Client N.B. turned to our office with serious drug charges including maintaining a drug trafficking place and possession of cocaine.  Her arrest was the culmination of an investigation including dozens of controlled drug purchases at her place of business by confidential informants working under the supervision of the U.S. Drug Enforcement Agency and local law enforcement.  Moreover, cocaine was found on her person when she was booked into jail.  While N.B. was lawfully residing in the U.S., she was not a citizen and potentially subject to deportation.  And any federally recognized drug conviction is grounds for deportation.  Given the extent of incriminating evidence, the prospect of running the table with not guilty verdicts at trial would be unlikely at best.  However, working with investigators Attorney Orth was able to substantiate that N.B. was in fact trapped against her will in a toxic relationship with a manipulative and violent drug dealer who was forcing her to allow him to use her place of business as a front for his criminal activity.  Attorney Orth was then able to persuade the prosecuting attorney to drop all criminal charges against N.B. and instead simply issue her a non-criminal ticket, little more than a warning, thus avoiding any criminal record or danger of deportation.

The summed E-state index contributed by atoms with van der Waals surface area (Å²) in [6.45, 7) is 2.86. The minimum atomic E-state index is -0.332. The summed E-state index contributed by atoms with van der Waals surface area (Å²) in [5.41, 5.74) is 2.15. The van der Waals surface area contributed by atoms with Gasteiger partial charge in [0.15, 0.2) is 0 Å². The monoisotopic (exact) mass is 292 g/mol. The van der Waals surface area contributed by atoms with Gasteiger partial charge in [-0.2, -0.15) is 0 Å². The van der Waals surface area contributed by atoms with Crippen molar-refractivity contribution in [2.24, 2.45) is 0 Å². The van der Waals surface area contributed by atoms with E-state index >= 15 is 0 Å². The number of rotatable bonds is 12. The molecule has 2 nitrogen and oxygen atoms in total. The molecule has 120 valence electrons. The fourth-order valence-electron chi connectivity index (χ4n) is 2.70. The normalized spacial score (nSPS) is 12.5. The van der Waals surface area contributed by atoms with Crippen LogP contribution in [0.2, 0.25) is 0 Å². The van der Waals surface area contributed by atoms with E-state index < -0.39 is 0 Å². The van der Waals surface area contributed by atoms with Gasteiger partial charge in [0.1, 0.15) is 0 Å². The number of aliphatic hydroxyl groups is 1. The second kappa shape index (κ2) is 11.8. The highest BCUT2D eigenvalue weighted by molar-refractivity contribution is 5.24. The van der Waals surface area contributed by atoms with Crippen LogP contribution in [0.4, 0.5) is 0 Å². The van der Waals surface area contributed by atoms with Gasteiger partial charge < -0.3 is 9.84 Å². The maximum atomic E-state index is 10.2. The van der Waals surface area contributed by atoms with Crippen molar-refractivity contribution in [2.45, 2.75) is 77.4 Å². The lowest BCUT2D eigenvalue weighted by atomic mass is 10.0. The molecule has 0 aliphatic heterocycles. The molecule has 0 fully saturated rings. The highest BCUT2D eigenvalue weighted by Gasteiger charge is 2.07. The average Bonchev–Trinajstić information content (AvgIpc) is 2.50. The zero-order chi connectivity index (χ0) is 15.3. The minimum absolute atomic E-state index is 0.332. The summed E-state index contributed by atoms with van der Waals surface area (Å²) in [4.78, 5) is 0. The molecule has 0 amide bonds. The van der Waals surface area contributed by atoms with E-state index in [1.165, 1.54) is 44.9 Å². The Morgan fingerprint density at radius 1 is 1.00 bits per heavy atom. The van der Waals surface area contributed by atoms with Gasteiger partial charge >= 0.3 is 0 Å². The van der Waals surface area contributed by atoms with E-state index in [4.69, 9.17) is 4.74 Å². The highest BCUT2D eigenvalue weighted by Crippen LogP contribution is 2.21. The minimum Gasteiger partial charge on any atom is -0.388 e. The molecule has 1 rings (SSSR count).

What is Wisconsin’s Implied Consent Law?

What is Wisconsin’s Implied Consent Law?

All drivers in Wisconsin are subject to the state’s “implied consent” law. This law comes into play when the police pull you over on suspicion of driving under the influence (DUI); and if you violate the state’s implied consent law during your traffic stop, this can have serious consequences.

Not only can it have serious consequences in your DUI case, but you can also face charges under Wisconsin’s implied consent law. While Wisconsin’s DUI laws and the implied consent law go hand-in-hand, an implied consent violation is its own stand-alone offense. This means that even if you aren’t guilty of DUI, you can still be found guilty of an implied consent violation. As we discuss below, implied consent violations carry significant penalties—and, again, these penalties apply regardless of whether you are guilty of DUI.